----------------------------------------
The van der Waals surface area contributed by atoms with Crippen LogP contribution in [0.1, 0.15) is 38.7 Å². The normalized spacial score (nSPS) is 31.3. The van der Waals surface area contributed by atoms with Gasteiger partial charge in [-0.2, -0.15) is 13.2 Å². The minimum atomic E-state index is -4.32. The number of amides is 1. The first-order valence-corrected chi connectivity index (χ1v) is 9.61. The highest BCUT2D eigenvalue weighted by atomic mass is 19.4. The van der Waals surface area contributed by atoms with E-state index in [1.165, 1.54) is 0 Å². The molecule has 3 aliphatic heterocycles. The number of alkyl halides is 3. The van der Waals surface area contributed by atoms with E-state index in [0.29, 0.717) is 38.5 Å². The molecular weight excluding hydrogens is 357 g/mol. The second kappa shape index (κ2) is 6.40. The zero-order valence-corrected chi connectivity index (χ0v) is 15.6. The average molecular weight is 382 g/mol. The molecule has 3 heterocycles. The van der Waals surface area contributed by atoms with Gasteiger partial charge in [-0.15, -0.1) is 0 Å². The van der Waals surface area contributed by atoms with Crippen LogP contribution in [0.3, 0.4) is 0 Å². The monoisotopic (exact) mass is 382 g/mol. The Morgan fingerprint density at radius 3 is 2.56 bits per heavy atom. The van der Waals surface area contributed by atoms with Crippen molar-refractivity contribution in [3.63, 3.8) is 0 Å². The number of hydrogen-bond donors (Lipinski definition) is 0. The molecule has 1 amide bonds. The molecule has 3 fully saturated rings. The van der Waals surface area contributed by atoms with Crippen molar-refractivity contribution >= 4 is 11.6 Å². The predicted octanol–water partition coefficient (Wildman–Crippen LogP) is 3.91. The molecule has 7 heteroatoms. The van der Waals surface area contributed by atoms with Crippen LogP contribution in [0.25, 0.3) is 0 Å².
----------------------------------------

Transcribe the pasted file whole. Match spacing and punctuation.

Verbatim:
The van der Waals surface area contributed by atoms with Crippen LogP contribution in [0.1, 0.15) is 38.7 Å². The normalized spacial score (nSPS) is 31.3. The van der Waals surface area contributed by atoms with Gasteiger partial charge in [-0.2, -0.15) is 13.2 Å². The minimum atomic E-state index is -4.32. The number of amides is 1. The first-order valence-corrected chi connectivity index (χ1v) is 9.61. The highest BCUT2D eigenvalue weighted by atomic mass is 19.4. The van der Waals surface area contributed by atoms with E-state index in [1.165, 1.54) is 0 Å². The molecule has 3 aliphatic heterocycles. The number of alkyl halides is 3. The van der Waals surface area contributed by atoms with E-state index in [0.29, 0.717) is 38.5 Å². The molecular weight excluding hydrogens is 357 g/mol. The second kappa shape index (κ2) is 6.40. The zero-order valence-corrected chi connectivity index (χ0v) is 15.6. The average molecular weight is 382 g/mol. The molecule has 3 heterocycles. The van der Waals surface area contributed by atoms with Gasteiger partial charge in [-0.15, -0.1) is 0 Å². The van der Waals surface area contributed by atoms with Crippen LogP contribution in [0.3, 0.4) is 0 Å². The monoisotopic (exact) mass is 382 g/mol. The Morgan fingerprint density at radius 3 is 2.56 bits per heavy atom. The van der Waals surface area contributed by atoms with Crippen molar-refractivity contribution in [3.63, 3.8) is 0 Å². The number of hydrogen-bond donors (Lipinski definition) is 0. The molecule has 1 amide bonds. The molecule has 3 fully saturated rings. The van der Waals surface area contributed by atoms with Crippen molar-refractivity contribution >= 4 is 11.6 Å². The predicted octanol–water partition coefficient (Wildman–Crippen LogP) is 3.91. The molecule has 7 heteroatoms. The van der Waals surface area contributed by atoms with Crippen LogP contribution in [0.25, 0.3) is 0 Å².